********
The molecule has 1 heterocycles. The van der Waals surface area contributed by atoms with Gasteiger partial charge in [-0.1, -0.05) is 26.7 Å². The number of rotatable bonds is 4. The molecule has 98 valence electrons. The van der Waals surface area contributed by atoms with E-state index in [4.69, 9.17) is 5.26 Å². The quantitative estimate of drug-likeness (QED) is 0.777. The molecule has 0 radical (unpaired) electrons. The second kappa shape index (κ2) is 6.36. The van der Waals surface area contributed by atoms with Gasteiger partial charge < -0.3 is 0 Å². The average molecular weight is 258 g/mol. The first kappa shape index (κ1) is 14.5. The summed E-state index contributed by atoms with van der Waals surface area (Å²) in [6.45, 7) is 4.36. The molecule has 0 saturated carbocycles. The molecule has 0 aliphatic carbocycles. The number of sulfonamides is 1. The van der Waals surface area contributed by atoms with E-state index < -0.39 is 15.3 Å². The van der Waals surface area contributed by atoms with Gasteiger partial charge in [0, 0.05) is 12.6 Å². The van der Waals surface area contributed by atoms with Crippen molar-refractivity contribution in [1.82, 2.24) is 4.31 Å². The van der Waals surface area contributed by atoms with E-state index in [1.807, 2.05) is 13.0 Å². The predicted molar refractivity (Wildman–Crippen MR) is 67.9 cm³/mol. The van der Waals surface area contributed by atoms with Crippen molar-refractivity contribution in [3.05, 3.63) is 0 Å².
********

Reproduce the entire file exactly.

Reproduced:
The molecule has 1 heterocycles. The van der Waals surface area contributed by atoms with Gasteiger partial charge in [-0.1, -0.05) is 26.7 Å². The number of rotatable bonds is 4. The molecule has 98 valence electrons. The van der Waals surface area contributed by atoms with E-state index in [4.69, 9.17) is 5.26 Å². The quantitative estimate of drug-likeness (QED) is 0.777. The molecule has 0 radical (unpaired) electrons. The second kappa shape index (κ2) is 6.36. The van der Waals surface area contributed by atoms with Gasteiger partial charge < -0.3 is 0 Å². The average molecular weight is 258 g/mol. The first kappa shape index (κ1) is 14.5. The summed E-state index contributed by atoms with van der Waals surface area (Å²) in [6.45, 7) is 4.36. The molecule has 0 saturated carbocycles. The molecule has 0 aliphatic carbocycles. The number of sulfonamides is 1. The van der Waals surface area contributed by atoms with E-state index < -0.39 is 15.3 Å². The van der Waals surface area contributed by atoms with Gasteiger partial charge in [0, 0.05) is 12.6 Å². The van der Waals surface area contributed by atoms with Crippen molar-refractivity contribution in [1.82, 2.24) is 4.31 Å². The van der Waals surface area contributed by atoms with E-state index in [1.807, 2.05) is 13.0 Å². The predicted molar refractivity (Wildman–Crippen MR) is 67.9 cm³/mol. The van der Waals surface area contributed by atoms with Crippen molar-refractivity contribution in [3.05, 3.63) is 0 Å².